Integrating Technology to Bloom’s Taxonomy

The new normal the we live in now forced teachers to change the way they teach completely, as the virtual schools and classes have obliged them to adapt new strategies and create tools to deliver their lessons successfully.

For decades, Bloom’s Taxonomy has been one of the most reliable tools that teachers have been counting on in every concept they teach to enhance their students’ skills from the lowest order of thinking to the highest . The main challenge that faces most teachers now is how to implement Bloom’s taxonomy in a digital lesson?

What is Bloom’s Taxonomy?

Let’s get back to where it all started. Bloom’s Taxonomy was created in 1956 by the American psychologist Benjamin Bloom to improve communication between the ones who create curricula and the ones who make the examinations. Bloom’s taxonomy quickly became popular not only as a tool to create exams and curricula, but also to validate and formalise teaching and learning practices.

In 2001, it was revised by a number of scientists including Anderson and Kornwhall and had few changes made to it.

Looking at the original taxonomy: It was formed of 6 cognitive levels, starting from knowledge, followed by comprehension, application, analysis, synthesis reaching the highest order thinking skill Evaluation.

The main modifications done to it in 2001 was changing the noun forms to verb forms and switching evaluation with “synthesis”, which is now referred to “create”.

So what’s the purpose of each level?

Here’s a simple example of how to apply Bloom’s Taxonomy in an ESL lesson:

When you teach your students the names of colors in English for the first time, the first thing they’ll learn is to “remember” the name of each color. By linking each color’s name with its photo, you’ll be moving your students to the next level, which is “understanding”.

But what if you ask them to arrange the colors as in a rainbow? In this case you’ll be moving to the next level which is “applying”.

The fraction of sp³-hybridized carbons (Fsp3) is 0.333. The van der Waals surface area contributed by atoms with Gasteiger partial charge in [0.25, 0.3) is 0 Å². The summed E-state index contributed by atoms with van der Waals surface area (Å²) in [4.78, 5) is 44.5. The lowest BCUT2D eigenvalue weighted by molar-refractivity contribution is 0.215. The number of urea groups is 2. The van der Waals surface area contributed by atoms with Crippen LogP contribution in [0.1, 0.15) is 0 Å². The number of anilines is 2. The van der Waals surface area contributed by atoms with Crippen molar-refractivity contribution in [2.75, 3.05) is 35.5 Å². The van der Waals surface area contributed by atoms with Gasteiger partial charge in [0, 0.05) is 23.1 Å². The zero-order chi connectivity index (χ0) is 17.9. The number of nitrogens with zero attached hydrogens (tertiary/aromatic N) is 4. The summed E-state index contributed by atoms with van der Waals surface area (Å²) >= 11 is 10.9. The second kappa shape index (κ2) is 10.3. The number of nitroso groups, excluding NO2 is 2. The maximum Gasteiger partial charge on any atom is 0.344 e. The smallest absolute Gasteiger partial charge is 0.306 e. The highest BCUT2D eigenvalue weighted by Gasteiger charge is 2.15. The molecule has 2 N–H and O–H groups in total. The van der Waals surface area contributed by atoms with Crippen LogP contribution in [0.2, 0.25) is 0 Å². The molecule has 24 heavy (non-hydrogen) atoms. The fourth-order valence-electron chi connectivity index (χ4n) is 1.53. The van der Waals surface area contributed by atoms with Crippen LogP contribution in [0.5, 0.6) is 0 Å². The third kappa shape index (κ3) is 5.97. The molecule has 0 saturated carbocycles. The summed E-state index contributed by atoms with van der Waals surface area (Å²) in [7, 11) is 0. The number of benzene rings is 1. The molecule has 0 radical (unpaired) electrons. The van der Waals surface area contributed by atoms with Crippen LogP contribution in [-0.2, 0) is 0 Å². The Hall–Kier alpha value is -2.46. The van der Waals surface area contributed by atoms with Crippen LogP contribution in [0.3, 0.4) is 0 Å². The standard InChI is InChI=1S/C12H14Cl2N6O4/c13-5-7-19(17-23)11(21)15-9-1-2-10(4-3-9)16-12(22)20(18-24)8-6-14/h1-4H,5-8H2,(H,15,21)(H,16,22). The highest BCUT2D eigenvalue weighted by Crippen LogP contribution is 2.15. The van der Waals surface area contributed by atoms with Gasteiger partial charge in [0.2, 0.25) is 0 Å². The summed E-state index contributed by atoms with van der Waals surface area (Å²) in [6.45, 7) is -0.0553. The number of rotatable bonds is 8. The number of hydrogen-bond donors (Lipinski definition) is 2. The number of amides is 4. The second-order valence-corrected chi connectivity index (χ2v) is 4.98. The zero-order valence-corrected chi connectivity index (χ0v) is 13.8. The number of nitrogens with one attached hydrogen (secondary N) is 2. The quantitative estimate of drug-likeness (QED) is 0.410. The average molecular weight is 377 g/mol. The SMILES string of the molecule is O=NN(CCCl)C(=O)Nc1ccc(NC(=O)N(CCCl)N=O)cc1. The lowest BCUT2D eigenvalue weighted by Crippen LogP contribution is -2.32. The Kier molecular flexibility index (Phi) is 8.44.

And if you ask them what’s the difference between lemon yellow and banana yellow for instance, you’re taking them a step higher to “analyzing”.

If you wanna go further, you can simply ask them to justify why they think lemon yellow is better than banana yellow in fashion and if you ask them to color code their portfolios for example. At this point, you’ll be taking them to the top of the taxonomy as they “justified” their choices and “created” an original work.

Is it really that simple?!

Bloom’s Taxonomy has more than one dimension actually, where you can merge the knowledge dimension with the cognitive dimension of the taxonomy.

As shown above, by asking your students to list the secondary colors for example; you’re actually merging remembering with factual knowledge, going up till the top of the pyramid when you asked them to create their color coded portfolios and that’s where the creation dimension is merged with the metacognitive one ( which involves self awareness).

But how to integrate technology into all of this?!

Bloom’s digital taxonomy provides teachers with tools to facilitate the students’ learning in the digital world we live in now, but first, you have to know your students’ digital abilities. Most of our students are experts in using technology these days, you may even ask them to help you out if you’re stuck in a certain website or application. This gives you a great opportunity to get them more engaged and interested in the classroom.

So, getting them to use technology in every step of the way through bloom’s Taxonomy requires them to acquire certain technological skills, for example If you want them to create a digital mind map to analyze the color shades, they need to be able to create a digital mind map, and to create a video , they should have basic knowledge of directing, filming or podcasting.

The Pedagogy Wheel diagram

Here you can see a huge updated list of apps and websites that can get your students to achieve every stage of the taxonomy.

The pedagogy wheel Combines digital tools for Bloom’s Taxonomy with the digital verbs/abilities for each stage along with the most recent apps to be used in each stage. It also connects the Taxonomy with SAMR Model, which is a framework that categorizes four different degrees of classroom technology integration.

Resources:

Published by Israa Osman

With over 12 years of teaching experience, having taught students in Egypt and Saudi Arabia, Essraa holds a TEFL and a diploma in teacher training from London Teacher training College, Pathways course from IH London (CELTA equivalent) and CET (Cambridge English Teaching course). Also having 3 years of teacher training experience with reputable institutes, such as Emkan education, Cambridge international assessment and MISK. Essraa’s extensive experience teaching students of diverse backgrounds in many countries has helped develop her empathetic approach to teaching. She is currently the founder of Teach-O-Gen

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